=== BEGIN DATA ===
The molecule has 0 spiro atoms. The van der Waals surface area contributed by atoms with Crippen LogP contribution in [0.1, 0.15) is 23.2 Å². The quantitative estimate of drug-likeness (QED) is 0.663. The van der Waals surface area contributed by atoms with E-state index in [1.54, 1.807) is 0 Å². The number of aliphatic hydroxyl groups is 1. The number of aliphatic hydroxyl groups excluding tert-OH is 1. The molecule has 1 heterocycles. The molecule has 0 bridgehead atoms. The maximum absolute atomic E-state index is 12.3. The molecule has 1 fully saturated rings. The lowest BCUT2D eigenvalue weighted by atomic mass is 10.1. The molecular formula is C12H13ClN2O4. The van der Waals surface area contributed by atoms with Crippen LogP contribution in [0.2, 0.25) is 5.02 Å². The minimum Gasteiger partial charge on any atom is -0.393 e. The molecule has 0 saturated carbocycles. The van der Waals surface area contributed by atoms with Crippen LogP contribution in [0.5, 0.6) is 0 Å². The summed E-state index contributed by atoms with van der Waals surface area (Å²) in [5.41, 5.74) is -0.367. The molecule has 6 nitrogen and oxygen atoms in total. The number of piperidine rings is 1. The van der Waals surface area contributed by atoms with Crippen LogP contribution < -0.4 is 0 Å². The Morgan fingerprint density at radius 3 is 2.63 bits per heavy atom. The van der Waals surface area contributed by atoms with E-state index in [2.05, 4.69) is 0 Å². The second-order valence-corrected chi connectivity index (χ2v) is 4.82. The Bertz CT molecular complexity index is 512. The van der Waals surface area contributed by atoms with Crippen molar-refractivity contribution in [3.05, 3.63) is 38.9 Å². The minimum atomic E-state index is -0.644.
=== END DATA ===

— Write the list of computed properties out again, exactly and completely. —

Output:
The molecule has 0 spiro atoms. The van der Waals surface area contributed by atoms with Crippen LogP contribution in [0.1, 0.15) is 23.2 Å². The quantitative estimate of drug-likeness (QED) is 0.663. The van der Waals surface area contributed by atoms with E-state index in [1.54, 1.807) is 0 Å². The number of aliphatic hydroxyl groups is 1. The number of aliphatic hydroxyl groups excluding tert-OH is 1. The molecule has 1 heterocycles. The molecule has 0 bridgehead atoms. The maximum absolute atomic E-state index is 12.3. The molecule has 1 fully saturated rings. The lowest BCUT2D eigenvalue weighted by atomic mass is 10.1. The molecular formula is C12H13ClN2O4. The van der Waals surface area contributed by atoms with Crippen LogP contribution in [0.2, 0.25) is 5.02 Å². The minimum Gasteiger partial charge on any atom is -0.393 e. The molecule has 0 saturated carbocycles. The van der Waals surface area contributed by atoms with Crippen LogP contribution in [0.5, 0.6) is 0 Å². The summed E-state index contributed by atoms with van der Waals surface area (Å²) in [5.41, 5.74) is -0.367. The molecule has 6 nitrogen and oxygen atoms in total. The number of piperidine rings is 1. The van der Waals surface area contributed by atoms with Crippen LogP contribution < -0.4 is 0 Å². The Morgan fingerprint density at radius 3 is 2.63 bits per heavy atom. The van der Waals surface area contributed by atoms with E-state index in [2.05, 4.69) is 0 Å². The second-order valence-corrected chi connectivity index (χ2v) is 4.82. The Bertz CT molecular complexity index is 512. The van der Waals surface area contributed by atoms with Crippen molar-refractivity contribution in [3.05, 3.63) is 38.9 Å². The minimum atomic E-state index is -0.644.